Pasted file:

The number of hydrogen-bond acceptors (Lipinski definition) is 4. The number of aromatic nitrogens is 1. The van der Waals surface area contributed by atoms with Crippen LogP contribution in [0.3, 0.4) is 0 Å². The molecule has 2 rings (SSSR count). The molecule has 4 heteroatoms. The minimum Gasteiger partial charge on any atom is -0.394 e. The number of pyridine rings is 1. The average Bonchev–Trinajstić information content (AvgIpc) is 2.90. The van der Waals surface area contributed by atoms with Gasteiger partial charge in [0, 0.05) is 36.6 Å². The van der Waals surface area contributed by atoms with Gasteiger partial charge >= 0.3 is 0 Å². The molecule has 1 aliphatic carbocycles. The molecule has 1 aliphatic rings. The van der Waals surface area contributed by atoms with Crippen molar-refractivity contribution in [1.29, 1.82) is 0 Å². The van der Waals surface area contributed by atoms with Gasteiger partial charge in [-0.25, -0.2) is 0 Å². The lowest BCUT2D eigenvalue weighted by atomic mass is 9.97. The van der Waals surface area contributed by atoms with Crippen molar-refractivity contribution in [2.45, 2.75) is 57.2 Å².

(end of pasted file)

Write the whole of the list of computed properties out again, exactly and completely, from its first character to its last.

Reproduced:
The number of hydrogen-bond acceptors (Lipinski definition) is 4. The number of aromatic nitrogens is 1. The van der Waals surface area contributed by atoms with Crippen LogP contribution in [0.3, 0.4) is 0 Å². The molecule has 2 rings (SSSR count). The molecule has 4 heteroatoms. The minimum Gasteiger partial charge on any atom is -0.394 e. The number of pyridine rings is 1. The average Bonchev–Trinajstić information content (AvgIpc) is 2.90. The van der Waals surface area contributed by atoms with Gasteiger partial charge in [0, 0.05) is 36.6 Å². The van der Waals surface area contributed by atoms with Gasteiger partial charge >= 0.3 is 0 Å². The molecule has 1 aliphatic carbocycles. The molecule has 1 aliphatic rings. The van der Waals surface area contributed by atoms with Crippen molar-refractivity contribution in [1.29, 1.82) is 0 Å². The van der Waals surface area contributed by atoms with Gasteiger partial charge in [-0.25, -0.2) is 0 Å². The lowest BCUT2D eigenvalue weighted by atomic mass is 9.97. The van der Waals surface area contributed by atoms with Crippen molar-refractivity contribution in [2.45, 2.75) is 57.2 Å².